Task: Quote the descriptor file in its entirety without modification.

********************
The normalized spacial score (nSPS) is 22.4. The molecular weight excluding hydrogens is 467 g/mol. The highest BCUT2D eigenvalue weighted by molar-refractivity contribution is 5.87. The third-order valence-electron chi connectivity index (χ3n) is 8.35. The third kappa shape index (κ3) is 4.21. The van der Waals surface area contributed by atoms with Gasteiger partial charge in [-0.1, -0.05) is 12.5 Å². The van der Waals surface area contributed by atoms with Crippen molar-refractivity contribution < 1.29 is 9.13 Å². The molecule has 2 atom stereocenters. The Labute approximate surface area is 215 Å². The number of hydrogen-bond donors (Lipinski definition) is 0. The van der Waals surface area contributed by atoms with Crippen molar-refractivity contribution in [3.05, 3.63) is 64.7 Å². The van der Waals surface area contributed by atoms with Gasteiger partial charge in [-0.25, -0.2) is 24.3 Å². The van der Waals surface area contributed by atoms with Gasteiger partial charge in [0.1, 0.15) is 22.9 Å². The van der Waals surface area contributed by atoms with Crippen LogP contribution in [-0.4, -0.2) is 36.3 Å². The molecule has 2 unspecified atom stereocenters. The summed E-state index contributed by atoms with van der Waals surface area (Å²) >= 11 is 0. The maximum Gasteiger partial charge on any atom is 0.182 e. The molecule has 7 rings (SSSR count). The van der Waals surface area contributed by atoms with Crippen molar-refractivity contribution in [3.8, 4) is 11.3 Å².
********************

The normalized spacial score (nSPS) is 22.4. The molecular weight excluding hydrogens is 467 g/mol. The highest BCUT2D eigenvalue weighted by molar-refractivity contribution is 5.87. The third-order valence-electron chi connectivity index (χ3n) is 8.35. The third kappa shape index (κ3) is 4.21. The van der Waals surface area contributed by atoms with Gasteiger partial charge in [-0.1, -0.05) is 12.5 Å². The van der Waals surface area contributed by atoms with Crippen molar-refractivity contribution < 1.29 is 9.13 Å². The molecule has 2 atom stereocenters. The Labute approximate surface area is 215 Å². The number of hydrogen-bond donors (Lipinski definition) is 0. The van der Waals surface area contributed by atoms with Crippen molar-refractivity contribution in [3.05, 3.63) is 64.7 Å². The van der Waals surface area contributed by atoms with Gasteiger partial charge in [-0.25, -0.2) is 24.3 Å². The van der Waals surface area contributed by atoms with Gasteiger partial charge in [0.1, 0.15) is 22.9 Å². The van der Waals surface area contributed by atoms with Crippen LogP contribution in [-0.4, -0.2) is 36.3 Å². The molecule has 2 unspecified atom stereocenters. The summed E-state index contributed by atoms with van der Waals surface area (Å²) >= 11 is 0. The maximum Gasteiger partial charge on any atom is 0.182 e. The molecule has 7 rings (SSSR count). The van der Waals surface area contributed by atoms with Crippen molar-refractivity contribution in [3.8, 4) is 11.3 Å².